With Clémence’s parents and sister, I drive a couple hours to the neighboring region of Picardie, where the extended family is having a large reunion. Some are French, some are German; either way, the beer and wine flow excessively. After a few glasses I find that my French does, too. Even Roger, usually so quiet, smiles at my chattiness.
The next day, moving slightly more slowly than usual, I lace up my shoes and announce that I am going for a run. Clémence and her family have gotten used to this, not even looking up in astonishment anymore when I come back into the house after a long workout. Indeed, I think the entire country neighborhood in Normandie has come to terms with my athletic eccentricity; familiar voices shout Bon courage! as I run by, the cries bouncing off the thatched roofs across the lane and following me down the road.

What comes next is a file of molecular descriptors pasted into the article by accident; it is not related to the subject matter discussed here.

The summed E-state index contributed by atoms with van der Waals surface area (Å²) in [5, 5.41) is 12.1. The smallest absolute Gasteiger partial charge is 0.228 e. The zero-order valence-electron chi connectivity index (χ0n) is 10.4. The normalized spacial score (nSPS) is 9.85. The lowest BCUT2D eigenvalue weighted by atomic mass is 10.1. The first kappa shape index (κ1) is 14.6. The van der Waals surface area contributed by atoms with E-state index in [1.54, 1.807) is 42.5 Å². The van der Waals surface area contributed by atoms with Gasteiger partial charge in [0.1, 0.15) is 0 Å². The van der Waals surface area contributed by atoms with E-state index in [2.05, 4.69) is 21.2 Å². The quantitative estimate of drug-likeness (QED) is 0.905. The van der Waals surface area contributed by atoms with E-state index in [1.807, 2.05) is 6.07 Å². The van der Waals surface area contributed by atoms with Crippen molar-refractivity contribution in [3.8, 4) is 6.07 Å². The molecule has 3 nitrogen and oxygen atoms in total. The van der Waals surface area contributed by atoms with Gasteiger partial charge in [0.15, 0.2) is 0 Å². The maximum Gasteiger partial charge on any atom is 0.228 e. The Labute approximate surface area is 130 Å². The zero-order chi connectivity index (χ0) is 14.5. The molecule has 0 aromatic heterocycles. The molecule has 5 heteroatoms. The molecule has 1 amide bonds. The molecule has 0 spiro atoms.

But today Pauline is worried about me being alone out on these different roads. She enlists the help of Guillaume, Clémence’s cousin, who is tall and bony-thin and doesn’t look like he has ever run in his life, at least no more than the distance to the tabac for more rolling papers. Even so, Pauline insists that he accompanies me.
Guillaume smokes one cigarette before we head out, another during my stretching break, and then two when we get back an hour later, his lungs heaving with the effort of inhaling the tobacco. I just stand there and watch, curious, and I feel my heart rate return to normal.